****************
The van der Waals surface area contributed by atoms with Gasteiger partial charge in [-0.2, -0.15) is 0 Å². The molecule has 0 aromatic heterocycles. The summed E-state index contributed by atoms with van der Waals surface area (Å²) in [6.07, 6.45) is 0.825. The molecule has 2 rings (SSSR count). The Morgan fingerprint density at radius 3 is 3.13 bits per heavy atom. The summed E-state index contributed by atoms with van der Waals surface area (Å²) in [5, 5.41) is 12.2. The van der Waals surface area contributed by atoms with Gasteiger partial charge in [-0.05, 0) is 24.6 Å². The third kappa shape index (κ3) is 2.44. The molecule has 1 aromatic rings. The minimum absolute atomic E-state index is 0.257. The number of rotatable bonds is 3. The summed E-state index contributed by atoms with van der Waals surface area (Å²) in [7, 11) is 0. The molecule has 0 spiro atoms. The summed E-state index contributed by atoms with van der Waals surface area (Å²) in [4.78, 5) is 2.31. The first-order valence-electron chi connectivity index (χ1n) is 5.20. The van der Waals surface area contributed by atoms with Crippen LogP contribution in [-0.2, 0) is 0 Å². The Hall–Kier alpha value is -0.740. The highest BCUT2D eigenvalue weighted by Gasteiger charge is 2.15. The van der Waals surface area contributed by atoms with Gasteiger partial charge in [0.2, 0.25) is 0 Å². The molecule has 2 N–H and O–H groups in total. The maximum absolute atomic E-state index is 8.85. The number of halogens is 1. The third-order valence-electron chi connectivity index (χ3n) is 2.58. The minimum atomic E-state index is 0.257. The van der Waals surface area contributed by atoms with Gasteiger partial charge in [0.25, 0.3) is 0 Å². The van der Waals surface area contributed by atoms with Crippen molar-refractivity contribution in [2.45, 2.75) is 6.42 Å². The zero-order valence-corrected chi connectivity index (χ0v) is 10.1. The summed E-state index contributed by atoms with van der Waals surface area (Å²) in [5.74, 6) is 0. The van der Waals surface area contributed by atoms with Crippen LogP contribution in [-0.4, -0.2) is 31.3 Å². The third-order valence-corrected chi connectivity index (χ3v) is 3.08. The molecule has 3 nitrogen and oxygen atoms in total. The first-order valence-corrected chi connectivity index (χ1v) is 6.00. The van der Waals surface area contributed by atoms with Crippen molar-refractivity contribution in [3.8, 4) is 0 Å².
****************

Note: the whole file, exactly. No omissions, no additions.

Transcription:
The van der Waals surface area contributed by atoms with Gasteiger partial charge in [-0.2, -0.15) is 0 Å². The molecule has 0 aromatic heterocycles. The summed E-state index contributed by atoms with van der Waals surface area (Å²) in [6.07, 6.45) is 0.825. The molecule has 2 rings (SSSR count). The Morgan fingerprint density at radius 3 is 3.13 bits per heavy atom. The summed E-state index contributed by atoms with van der Waals surface area (Å²) in [5, 5.41) is 12.2. The van der Waals surface area contributed by atoms with Gasteiger partial charge in [-0.05, 0) is 24.6 Å². The third kappa shape index (κ3) is 2.44. The molecule has 1 aromatic rings. The minimum absolute atomic E-state index is 0.257. The number of rotatable bonds is 3. The summed E-state index contributed by atoms with van der Waals surface area (Å²) in [7, 11) is 0. The molecule has 0 spiro atoms. The summed E-state index contributed by atoms with van der Waals surface area (Å²) in [4.78, 5) is 2.31. The first-order valence-electron chi connectivity index (χ1n) is 5.20. The van der Waals surface area contributed by atoms with Crippen LogP contribution in [-0.2, 0) is 0 Å². The Hall–Kier alpha value is -0.740. The highest BCUT2D eigenvalue weighted by Gasteiger charge is 2.15. The van der Waals surface area contributed by atoms with Gasteiger partial charge in [0.2, 0.25) is 0 Å². The molecule has 2 N–H and O–H groups in total. The maximum absolute atomic E-state index is 8.85. The number of halogens is 1. The third-order valence-electron chi connectivity index (χ3n) is 2.58. The minimum atomic E-state index is 0.257. The van der Waals surface area contributed by atoms with Gasteiger partial charge in [0.25, 0.3) is 0 Å². The van der Waals surface area contributed by atoms with Crippen molar-refractivity contribution in [2.45, 2.75) is 6.42 Å². The zero-order valence-corrected chi connectivity index (χ0v) is 10.1. The summed E-state index contributed by atoms with van der Waals surface area (Å²) in [5.74, 6) is 0. The van der Waals surface area contributed by atoms with Crippen LogP contribution in [-0.4, -0.2) is 31.3 Å². The third-order valence-corrected chi connectivity index (χ3v) is 3.08. The molecule has 3 nitrogen and oxygen atoms in total. The first-order valence-corrected chi connectivity index (χ1v) is 6.00. The van der Waals surface area contributed by atoms with Crippen molar-refractivity contribution in [3.8, 4) is 0 Å².